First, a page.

The quotation can be found in a wide variety of other literary works and even in television shows and movies. It is easy to remember and evokes a very clear picture of Richard III, a surpassingly evil character, weakened and near the end of his life.
Explore A horse, a horse, my kingdom for a horse!
“A horse, a horse, my kingdom for a horse!” Meaning
“A horse, a horse, my kingdom for a horse!” Is spoken by Richard III as he desperately searches for a horse during the final battle of Richard III. He’s willing to give up his whole kingdom if someone would just give him a horse.
This is a great example of hyperbole but one that, at the moment, is meant literally. He would, on the battlefield, surrounded by enemies and knowing that Richmond is coming to kill him, give up anything, including his crown, in order to survive.
Important Vocabulary to Know
- Kingdom: a country or state ruled over by a king or queen. In this case, Richard III, the speaker, is referring to England. It’s his “kingdom” when he speaks the quote, but moments later, he’s dead and Richmond is going to become Henry VI.
Where Does Shakespeare Use “A horse, a horse, my kingdom for a horse?”
This quote appears in Richard III, Act V Scene 4. It occurs at the end of the play and is spoken by Richard himself. He’s lost his horse on the battlefield and is frustrated with how his fate is unfolding.
Richard has been attempting to defeat his opponent, Richmond, who has deployed decoys onto the battlefield dressed like him. Richard is feeling the pressure of Richmond closing in on him and is getting desperate. The quote is used twice within a few lines, truly showing the failing king’s declining status.
Here are the lines in context:
A horse, a horse, my kingdom for a horse!
Withdraw, my lord. I’ll help you to a horse.
Slave, I have set my life upon a cast,
And I will stand the hazard of the die.
I think there be six Richmonds in the field;
Five have I slain today instead of him.
A horse, a horse, my kingdom for a horse!
The scene ends after this second repetition of “A horse, a horse, my kingdom for a horse!” In Scene 5, Richard and Richmond fight without dialogue, and Richard is slain. His body is removed. The final lines are spoken by Richmond and Stanley. The last lines are a monologue spoken by Richard about the kingdom’s future. One excerpt from this monologue reads:
O, now let Richmond and Elizabeth,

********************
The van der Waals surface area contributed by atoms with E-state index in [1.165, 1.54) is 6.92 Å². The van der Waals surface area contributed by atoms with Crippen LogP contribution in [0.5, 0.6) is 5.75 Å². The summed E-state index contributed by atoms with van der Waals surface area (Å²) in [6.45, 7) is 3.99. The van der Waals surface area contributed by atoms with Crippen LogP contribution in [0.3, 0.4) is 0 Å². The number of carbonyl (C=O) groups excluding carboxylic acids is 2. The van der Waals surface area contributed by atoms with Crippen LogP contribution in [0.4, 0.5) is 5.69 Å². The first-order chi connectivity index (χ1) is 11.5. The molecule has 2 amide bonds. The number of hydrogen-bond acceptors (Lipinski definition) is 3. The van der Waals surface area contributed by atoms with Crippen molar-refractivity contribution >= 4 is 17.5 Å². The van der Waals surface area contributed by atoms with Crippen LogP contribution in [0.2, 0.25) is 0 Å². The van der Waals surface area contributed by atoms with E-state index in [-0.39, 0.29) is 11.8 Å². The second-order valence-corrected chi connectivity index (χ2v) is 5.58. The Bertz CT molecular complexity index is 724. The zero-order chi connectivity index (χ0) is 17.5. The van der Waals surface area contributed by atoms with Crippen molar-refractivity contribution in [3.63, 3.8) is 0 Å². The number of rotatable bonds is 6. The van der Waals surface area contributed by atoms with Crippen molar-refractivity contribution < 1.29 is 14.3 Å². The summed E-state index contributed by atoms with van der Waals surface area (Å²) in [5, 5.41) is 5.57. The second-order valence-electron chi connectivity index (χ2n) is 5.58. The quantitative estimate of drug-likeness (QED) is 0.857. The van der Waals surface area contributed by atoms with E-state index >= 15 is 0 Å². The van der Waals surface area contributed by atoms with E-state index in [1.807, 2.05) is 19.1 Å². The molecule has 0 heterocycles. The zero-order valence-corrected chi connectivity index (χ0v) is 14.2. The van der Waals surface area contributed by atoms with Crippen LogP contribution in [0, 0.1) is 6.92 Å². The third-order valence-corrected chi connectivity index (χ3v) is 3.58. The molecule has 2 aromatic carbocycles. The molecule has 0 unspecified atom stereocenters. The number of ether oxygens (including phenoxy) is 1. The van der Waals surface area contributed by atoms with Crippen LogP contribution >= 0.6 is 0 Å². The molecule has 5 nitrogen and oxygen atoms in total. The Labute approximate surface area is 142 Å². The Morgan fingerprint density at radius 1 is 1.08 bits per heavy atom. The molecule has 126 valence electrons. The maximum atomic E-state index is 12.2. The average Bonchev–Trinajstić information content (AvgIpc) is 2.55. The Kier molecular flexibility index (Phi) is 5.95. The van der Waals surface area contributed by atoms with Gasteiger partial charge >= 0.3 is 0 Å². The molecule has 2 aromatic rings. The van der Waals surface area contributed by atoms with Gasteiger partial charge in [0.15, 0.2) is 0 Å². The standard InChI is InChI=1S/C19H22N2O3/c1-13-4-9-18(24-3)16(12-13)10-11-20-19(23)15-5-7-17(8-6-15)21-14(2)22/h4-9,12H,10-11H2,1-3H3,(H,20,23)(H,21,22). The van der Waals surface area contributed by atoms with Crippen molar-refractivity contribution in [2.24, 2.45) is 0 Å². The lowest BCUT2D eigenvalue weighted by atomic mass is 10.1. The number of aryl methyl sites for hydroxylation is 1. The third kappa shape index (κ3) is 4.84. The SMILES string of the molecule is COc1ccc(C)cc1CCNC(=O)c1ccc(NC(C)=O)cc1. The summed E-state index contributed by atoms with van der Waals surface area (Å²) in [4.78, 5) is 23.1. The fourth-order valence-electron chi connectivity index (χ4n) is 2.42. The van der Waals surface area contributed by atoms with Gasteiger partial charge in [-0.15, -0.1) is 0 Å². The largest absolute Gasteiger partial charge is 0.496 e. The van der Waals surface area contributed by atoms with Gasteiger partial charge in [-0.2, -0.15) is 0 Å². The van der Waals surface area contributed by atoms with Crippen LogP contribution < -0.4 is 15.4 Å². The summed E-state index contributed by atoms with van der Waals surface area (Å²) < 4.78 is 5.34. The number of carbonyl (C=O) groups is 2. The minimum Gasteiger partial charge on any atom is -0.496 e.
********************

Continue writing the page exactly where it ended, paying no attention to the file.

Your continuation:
The true succeeders of each royal house,
By God’s fair ordinance conjoin together
The play concludes with the line: “That she may long live here, God say amen.” Richmond becomes the first Tudor king, Henry VII.
Why Does Shakespeare Use “A horse, a horse, my kingdom for a horse?”
Shakespeare uses “A horse, a horse, my kingdom for a horse!” in order to show King Richard’s desperation in his final battle against Richmond. They are Richard’s last words spoken in the play before he dies at Richmond’s hands. His horse is a vital part of one’s equipment when fighting on the battlefield. When he loses his horse, he knows that he will die without it. He’s driven to the desperate assertion that he’d give anything, including the kingdom he’s worked and schemed for over the years, to survive the subsequent encounter with Richmond.
Richard knows that without his horse, he’s going to die. His life is more valuable at this moment than anything else. It’s a great example of one’s needs and wants to come to perspective at the end of one’s life. At the end of his life, it comes down to this one common thing—a horse that costs him everything. It’s a fitting and dramatic end for a character commonly described by evil and described by himself as a “villain.”
Richard III speaks these lines in Shakespeare’s play, Richard III. They are his final words, spoken before King Henry VI kills him on the battlefield.
Richard uses this line to suggest that he’s willing to trade the thing he values most, his power/his kingdom, for his own survival. He realizes at the end of his life that his survival is the most important thing to him.
Richard says that he would trade his kingdom for a horse during the final battle. He’d rather survive dishonorably than face defeat and his fate. He’s incredibly desperate at this moment, and this line, repeated twice, is the last thing he says before he’s killed.
This scene occurs in Richard II. Richard notes that the horse is an “ingrate and a traitor” for behaving proudly under a new king. These lines can be found in Act V, Scene 5 of Richard II.
- Read: Richard III by William Shakespeare
- Read: Shakespeare’s 154 Sonnets
- Read: Shakespeare’s Best Plays